Brexit and the Politics of Housing in Britain
Ben Ansell, Professor of Comparative Democratic Institutions, and David Adler have published a new article in The Political Quarterly.
Political earthquakes—both real and perceived—are trembling through Britain. In the 2015 general election, the Scottish National party and the UK Independence party mounted successful challenges from the periphery. In the 2016 referendum on EU membership, the Vote Leave campaign captured a surprising number of votes from both sides of the traditional political divide. And in the 2017 general election, an unlikely Labour leader turned metropolitan areas red, while the incumbent Conservative Prime Minister turned post‐industrial towns blue—bringing the whole party system back into a familiar bipolarity. At this breakneck pace of political change, scholars have struggled to make sense of what is driving British politics, and how.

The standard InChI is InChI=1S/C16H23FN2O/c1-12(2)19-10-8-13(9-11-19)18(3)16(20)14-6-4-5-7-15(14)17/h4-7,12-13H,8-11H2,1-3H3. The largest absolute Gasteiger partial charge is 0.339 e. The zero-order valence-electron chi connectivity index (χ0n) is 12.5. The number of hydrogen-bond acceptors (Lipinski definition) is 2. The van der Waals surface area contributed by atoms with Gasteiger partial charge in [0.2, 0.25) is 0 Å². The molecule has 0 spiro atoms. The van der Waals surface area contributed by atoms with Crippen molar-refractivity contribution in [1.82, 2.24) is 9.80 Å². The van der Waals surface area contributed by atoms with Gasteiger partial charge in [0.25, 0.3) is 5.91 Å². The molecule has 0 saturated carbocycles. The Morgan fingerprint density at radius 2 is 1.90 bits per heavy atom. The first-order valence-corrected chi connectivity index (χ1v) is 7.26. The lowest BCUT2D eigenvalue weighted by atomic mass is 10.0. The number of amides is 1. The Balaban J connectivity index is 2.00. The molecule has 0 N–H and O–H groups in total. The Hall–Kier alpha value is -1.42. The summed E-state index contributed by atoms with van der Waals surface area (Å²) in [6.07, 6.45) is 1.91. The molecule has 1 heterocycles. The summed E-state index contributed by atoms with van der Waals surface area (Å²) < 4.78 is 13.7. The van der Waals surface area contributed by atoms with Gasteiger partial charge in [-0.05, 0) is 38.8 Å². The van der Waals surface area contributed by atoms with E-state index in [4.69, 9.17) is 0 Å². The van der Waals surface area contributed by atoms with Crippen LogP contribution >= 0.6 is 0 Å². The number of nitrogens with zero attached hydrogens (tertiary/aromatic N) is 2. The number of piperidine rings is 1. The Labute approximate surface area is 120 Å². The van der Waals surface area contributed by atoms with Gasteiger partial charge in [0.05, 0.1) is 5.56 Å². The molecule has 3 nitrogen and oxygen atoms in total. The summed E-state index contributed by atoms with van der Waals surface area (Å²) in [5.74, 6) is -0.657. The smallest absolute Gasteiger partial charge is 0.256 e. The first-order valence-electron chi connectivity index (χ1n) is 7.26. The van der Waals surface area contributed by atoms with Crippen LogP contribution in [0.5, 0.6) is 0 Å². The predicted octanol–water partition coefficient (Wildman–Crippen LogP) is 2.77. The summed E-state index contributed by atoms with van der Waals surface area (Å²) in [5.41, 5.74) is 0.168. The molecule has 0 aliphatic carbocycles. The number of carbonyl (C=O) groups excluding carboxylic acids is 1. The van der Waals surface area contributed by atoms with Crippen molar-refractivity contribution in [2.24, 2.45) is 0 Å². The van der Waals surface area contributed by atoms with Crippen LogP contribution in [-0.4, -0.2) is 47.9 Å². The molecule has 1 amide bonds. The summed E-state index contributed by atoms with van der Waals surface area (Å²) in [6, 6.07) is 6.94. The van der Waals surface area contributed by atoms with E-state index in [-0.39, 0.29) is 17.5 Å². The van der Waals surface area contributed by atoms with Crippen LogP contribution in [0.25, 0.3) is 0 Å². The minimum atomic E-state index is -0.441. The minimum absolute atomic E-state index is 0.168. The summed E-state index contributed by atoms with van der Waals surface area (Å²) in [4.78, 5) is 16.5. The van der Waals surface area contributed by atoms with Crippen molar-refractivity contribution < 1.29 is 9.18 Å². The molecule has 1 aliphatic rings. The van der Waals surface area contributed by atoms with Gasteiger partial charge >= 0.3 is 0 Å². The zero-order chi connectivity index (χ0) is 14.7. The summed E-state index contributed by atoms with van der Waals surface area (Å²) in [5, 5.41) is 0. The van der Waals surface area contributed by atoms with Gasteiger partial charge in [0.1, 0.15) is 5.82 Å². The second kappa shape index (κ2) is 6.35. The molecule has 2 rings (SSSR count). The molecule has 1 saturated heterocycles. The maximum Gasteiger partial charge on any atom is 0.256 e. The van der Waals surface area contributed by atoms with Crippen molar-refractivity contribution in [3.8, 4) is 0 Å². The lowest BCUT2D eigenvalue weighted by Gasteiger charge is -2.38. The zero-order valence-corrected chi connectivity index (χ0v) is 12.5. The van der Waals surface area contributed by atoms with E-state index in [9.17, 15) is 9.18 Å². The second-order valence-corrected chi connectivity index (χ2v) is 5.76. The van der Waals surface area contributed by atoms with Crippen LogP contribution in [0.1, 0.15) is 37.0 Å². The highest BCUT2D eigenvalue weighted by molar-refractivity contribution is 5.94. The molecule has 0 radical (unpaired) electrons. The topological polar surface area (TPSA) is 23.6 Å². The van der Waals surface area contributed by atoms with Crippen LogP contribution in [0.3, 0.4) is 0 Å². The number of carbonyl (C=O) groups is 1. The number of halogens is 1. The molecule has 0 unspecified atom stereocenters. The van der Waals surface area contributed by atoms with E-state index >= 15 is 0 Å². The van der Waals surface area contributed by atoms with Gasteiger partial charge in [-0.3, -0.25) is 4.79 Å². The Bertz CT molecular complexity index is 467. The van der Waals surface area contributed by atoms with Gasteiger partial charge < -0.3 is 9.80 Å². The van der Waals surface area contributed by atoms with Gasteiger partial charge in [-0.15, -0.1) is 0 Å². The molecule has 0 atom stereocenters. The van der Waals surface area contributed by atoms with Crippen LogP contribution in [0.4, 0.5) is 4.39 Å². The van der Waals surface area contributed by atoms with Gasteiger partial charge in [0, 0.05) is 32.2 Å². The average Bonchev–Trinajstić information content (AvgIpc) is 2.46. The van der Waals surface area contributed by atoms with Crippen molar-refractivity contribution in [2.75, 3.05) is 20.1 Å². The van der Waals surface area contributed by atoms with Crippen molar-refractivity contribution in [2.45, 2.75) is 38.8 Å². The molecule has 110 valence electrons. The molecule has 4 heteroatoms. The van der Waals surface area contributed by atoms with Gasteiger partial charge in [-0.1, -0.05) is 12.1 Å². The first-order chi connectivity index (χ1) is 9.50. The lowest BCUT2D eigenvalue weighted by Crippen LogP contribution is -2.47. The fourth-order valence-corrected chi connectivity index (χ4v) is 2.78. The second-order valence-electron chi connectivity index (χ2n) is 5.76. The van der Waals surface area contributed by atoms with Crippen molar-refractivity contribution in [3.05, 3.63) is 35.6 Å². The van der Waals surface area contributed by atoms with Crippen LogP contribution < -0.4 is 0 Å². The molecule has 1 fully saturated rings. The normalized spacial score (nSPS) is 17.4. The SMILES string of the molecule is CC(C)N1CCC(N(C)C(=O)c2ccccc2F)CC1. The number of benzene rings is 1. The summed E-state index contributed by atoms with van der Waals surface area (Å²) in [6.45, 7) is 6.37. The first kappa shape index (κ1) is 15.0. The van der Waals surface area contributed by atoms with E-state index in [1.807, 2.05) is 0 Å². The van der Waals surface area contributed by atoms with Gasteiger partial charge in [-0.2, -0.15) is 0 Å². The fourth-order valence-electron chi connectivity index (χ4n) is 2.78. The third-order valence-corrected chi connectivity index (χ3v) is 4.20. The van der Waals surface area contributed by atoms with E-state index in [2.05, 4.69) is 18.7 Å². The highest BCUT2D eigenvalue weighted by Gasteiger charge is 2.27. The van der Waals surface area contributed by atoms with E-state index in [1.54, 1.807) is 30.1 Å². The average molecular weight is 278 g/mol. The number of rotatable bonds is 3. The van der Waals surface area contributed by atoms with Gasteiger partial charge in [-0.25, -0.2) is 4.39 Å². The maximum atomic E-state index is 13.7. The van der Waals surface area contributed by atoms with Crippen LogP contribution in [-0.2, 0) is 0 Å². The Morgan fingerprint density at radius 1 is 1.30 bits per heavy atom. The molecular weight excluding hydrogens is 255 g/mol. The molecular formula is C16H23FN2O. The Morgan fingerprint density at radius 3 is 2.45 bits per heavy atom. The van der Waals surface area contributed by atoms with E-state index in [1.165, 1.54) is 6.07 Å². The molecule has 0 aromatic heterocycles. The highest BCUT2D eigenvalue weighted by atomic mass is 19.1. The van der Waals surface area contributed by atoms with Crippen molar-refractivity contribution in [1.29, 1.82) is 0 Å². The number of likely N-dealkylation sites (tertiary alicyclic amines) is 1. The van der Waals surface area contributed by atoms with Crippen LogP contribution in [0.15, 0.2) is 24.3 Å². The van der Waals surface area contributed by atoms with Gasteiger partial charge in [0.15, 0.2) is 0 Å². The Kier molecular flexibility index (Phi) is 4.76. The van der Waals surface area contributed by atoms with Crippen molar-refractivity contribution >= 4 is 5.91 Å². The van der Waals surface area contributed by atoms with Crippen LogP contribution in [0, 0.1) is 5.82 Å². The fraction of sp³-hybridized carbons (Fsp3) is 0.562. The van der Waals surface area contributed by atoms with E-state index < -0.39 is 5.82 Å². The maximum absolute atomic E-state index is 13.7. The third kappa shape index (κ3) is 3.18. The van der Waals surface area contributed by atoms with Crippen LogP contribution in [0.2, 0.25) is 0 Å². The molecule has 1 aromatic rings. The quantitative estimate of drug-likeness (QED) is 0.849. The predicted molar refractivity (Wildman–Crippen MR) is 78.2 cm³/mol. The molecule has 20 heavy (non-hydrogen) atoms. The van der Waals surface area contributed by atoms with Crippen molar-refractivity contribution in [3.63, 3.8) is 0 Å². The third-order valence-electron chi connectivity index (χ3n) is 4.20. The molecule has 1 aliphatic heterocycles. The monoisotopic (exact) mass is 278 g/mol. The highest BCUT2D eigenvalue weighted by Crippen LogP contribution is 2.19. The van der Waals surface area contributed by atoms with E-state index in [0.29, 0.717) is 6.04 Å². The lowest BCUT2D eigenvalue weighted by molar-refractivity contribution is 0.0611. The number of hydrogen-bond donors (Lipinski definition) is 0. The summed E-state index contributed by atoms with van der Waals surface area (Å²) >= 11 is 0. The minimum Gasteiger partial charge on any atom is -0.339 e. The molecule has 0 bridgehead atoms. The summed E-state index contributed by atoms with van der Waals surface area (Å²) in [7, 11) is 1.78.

In this paper, we argue that the answer to this question might lie right under our feet. Over the last three decades, the British housing market has undergone a rapid transformation. In the postwar era, British housing featured high levels of social housing and low levels of housing wealth inequality. Today—following a mass social housing sell‐off and a historic boom in asset prices—it features the inverse. We argue that this transformation has had a profound impact on British politics by dividing regions, tenures, and generations in a new housing cleavage.